By now, marketers should have stopped asking whether mobile “will” have an impact on their business. The answer is obvious: Mobile IS a big deal. And if you want to move forward with mobile, you should stop obsessing over tactical issues such as what platform to optimize for or which features to implement.
The first questions about mobile are actually nowhere near that sexy, and you can get to that part later when you’re done with the most pressing issues.
The Right Questions
The first thing to figure out—and you can do this any number of ways—is what tasks users are trying to get done while using a mobile device.
It’s a no-brainer, but yes, your first mobile questions are pretty much the same as your first desktop questions:
1. How are people using mobile devices on your website today? How is the traffic different from desktop?
2. What do mobile users need? What are they trying to do?
3. How does mobile usage align with your business objectives?
4. What can you do to help mobile users with their task?
The Right Approach
The reason most websites do not have a killer mobile presence six years into this paradigm shift is partially due to the fact that we’re only now developing standards and best practices. User expectations still vary, even for common website elements like menus. But that’s just part of the problem.
The bigger problem is that many companies are trying to jump to the solution stage without going through the problem stage; that is, they are saying responsive design (layout that adapts to screen size) fixes everything, or a mobile presence is required, or just build a native app, or just do a BBC. Clearly, responsive design is on everyone’s minds right now; Monetate just released a white paper on the topic, too.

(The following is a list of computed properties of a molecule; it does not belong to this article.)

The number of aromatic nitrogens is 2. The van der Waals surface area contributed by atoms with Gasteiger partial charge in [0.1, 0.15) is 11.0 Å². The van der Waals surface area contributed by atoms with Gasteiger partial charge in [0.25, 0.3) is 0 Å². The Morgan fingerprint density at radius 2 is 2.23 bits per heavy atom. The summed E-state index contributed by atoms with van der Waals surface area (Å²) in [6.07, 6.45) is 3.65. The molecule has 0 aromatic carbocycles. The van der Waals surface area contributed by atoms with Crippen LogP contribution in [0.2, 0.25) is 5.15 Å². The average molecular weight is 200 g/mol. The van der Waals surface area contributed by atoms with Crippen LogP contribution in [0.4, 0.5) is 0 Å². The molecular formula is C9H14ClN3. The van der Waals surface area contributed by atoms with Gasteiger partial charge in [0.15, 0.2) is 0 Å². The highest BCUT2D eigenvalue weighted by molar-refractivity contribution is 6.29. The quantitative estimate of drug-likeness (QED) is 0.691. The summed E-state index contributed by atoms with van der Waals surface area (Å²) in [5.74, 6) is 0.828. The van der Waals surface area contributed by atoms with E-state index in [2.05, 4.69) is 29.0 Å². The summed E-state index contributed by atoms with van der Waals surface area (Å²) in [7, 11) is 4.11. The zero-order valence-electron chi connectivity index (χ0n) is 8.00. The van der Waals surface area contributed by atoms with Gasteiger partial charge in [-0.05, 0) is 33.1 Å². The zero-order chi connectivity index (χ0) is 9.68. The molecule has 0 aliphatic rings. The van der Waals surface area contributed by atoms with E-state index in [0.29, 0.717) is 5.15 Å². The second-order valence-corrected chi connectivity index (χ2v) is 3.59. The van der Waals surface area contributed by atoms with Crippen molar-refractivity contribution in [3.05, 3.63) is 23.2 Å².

One of those may be true. Two of those may be true. But the problem with jumping to responsive design or a mobile version off the bat is that those solutions solve specific problems; they could be great for your website, or they could be almost irrelevant to your web presence.
The correct approach is to—and this is almost painfully unsexy—do the math, first. Find the biggest differences between usage for phones, tablets, and traditional computing devices like desktops.
The Right Numbers
If no common tasks appear more frequently on mobile, and the traffic is roughly as evenly spread, responsive design is your friend. Study the types of devices and screen sizes that are most commonly used to access your site, determine width groupings (one version for below 320 pixels, another for 321 pixels to 480 pixels, and the default for 481 pixels and up, perhaps?), and you can begin planning resources. Plan ahead for success metrics: If you can get qualitative data about task success rates after implementation, that works out best.
However, if there are common tasks on mobile, you need to determine how to best solve for those tasks. If the tasks are around content for one particular area of the website, consider a mobile version that streamlines the experience. If most of your mobile phone users are just looking for a phone number, consider adding click-to-call. To track success, you may want to build funnels for those common tasks—mobile website funnels and click-to-call click-through rates should be among your top options.
What about you? What questions are you asking around mobile, and what approaches have worked?
Mobile Phone image courtesy of Shutterstock.
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